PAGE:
‘I relied a lot on the support of not only my family but also the people I was working with, I’m also indebted to them,’ he added.
Discussing the strength gained from his relationship with wife Clara, he said the experience has changed both of them and made them more aware of each other’s mental health – and other people’s.
‘Many couples separate because grieving is difficult for both parties and people grieve in different ways,’ he said.
‘It’s a wonderful thing to hear your partner talk. One feels much closer as a result. You avoid the drift away into one’s own private grief and concerns.
‘That’s generally across all mental health issues, when somebody starts going off on their own and things get compounded. That’s why sharing and talking about it is so important.’
Discussing the strength gained from his relationship with wife Clara (pictured together in March 2019), he said the experience has changed both of them and made them more aware of each other’s mental health – and other people’s
Jason added that losing a child is ‘the most extreme’ thing that can befall a parent.
‘You have to deal with it,’ he said. ‘One of the ways of dealing with it is being able to share your own feelings and not feel embarrassed about sharing them. And not feel that your pain is somehow unpalatable to people. People do want to help you.’
Speaking about the impact that losing Maude had on their other daughter Bessie, he admitted explaining to her what had happened was ‘the most difficult thing’.
‘I think she knew because she was there, that was the shocking thing, the traumatic thing for her,’ he recalled.
‘Telling a child, “Your sister is not coming back” is difficult. You can use euphemisms of heaven and those sort of things. Whatever helps for you is the way to do it.
‘You have to say that she’s not coming back, that’s the difficult part. Even now, Bessie’s a teenager. And she exhibits typical teenage behaviour. Difficulties and emotional ups and downs.
‘But coupled with that, one is always thinking, “Is this born out of something else?” It’s a very difficult place to be, that.’
Jason and Clara – who already had an older daughter Bessie, 13 – decided to try for another child after Maude’s death.
‘Life was not going to rob us of our happiness. And Gilbert has brought us so much happiness,’ Jason told The Sunday Times Magazine earlier this year.
Their son, now eight, is obsessed with his iPad and Nintendo and Jason went on to explain he has to limit time on the devices to 20 minutes a day – which caused a lot of temper tantrums.
Britain Get Talking is ITV’s landmark mental wellness campaign. The full interview is now available at the ITV Britain Get Talking podcast available to download at all podcast providers, including Apple and Spotify.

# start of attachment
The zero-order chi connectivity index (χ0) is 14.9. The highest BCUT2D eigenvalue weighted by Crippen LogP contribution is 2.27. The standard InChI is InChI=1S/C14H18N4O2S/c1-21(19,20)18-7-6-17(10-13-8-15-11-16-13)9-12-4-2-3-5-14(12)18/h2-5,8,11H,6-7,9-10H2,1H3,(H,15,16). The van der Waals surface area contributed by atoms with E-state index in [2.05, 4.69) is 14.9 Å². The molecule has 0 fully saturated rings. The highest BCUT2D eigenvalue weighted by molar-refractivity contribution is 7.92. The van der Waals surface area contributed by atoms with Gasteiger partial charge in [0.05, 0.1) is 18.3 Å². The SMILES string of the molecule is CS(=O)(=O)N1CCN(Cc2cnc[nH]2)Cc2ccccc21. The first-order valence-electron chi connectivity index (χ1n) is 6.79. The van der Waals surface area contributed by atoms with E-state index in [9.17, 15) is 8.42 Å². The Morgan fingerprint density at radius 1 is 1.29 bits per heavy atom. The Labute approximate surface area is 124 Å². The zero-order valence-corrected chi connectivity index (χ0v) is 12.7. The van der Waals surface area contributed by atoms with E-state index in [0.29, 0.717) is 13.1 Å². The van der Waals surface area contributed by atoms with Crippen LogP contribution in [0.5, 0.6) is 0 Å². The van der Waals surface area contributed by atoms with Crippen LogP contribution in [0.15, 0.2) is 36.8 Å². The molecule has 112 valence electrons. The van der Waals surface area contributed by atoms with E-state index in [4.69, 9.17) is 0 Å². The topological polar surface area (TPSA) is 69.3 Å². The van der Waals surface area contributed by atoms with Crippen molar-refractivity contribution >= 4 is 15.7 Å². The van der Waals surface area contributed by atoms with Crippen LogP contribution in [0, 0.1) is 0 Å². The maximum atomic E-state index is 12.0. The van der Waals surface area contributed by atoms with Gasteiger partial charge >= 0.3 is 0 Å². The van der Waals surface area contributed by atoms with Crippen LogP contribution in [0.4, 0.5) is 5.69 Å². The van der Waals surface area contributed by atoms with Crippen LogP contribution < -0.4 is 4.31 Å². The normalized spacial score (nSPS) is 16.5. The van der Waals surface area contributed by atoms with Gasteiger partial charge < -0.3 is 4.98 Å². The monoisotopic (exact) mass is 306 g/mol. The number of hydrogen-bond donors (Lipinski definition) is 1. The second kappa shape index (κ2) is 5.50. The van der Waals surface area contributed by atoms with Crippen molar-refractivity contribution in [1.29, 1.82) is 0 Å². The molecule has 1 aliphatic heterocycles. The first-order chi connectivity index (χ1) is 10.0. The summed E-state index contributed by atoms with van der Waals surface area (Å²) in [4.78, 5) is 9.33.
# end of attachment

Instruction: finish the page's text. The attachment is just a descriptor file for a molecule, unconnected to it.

What are the key symptoms of sepsis? The ‘silent killer’ that can cause death in minutes
Sepsis, known as the ‘silent killer’, strikes when an infection such as blood poisoning sparks a violent immune response in which the body attacks its own organs.
It is a potentially life-threatening condition, triggered by an infection or injury. Around 245,000 people develop sepsis in the UK each year and 52,000 die, according to the UK Sepsis Trust.
Instead of attacking the invading bug, the body turns on itself, shutting down vital organs.
If caught early enough, it’s easily treated with intravenous antibiotics and fluids, but these must be given as soon as sepsis is suspected – it strikes with frightening speed and, for every hour of delay, a patient’s chance of dying increases 8 per cent.
Sepsis is a leading cause of avoidable death killing 44,000 people each year
The early symptoms of sepsis can be easily confused with more mild conditions, meaning it can be difficult to diagnose.
A high temperature (fever), chills and shivering, a fast heartbeat and rapid breathing are also indicators.
A patient can rapidly deteriorate if sepsis is missed early on, so quick diagnosis and treatment is vital – yet this rarely happens.
In the early stages, sepsis can be mistaken for a chest infection, flu or upset stomach.
It is most common and dangerous in older adults, pregnant women, children younger than one, people with chronic conditions or those who have weakened immune systems.
The six signs of something potentially deadly can be identified by the acronym ‘SEPSIS’:
- Slurred speech or confusion
- Extreme shivering or muscle pain
- Passing no urine in a day
- Severe breathlessness
- Skin that’s mottled or discoloured
Anyone who develops any of these symptoms should seek medical help urgently — and ask doctors: ‘Could this be sepsis?’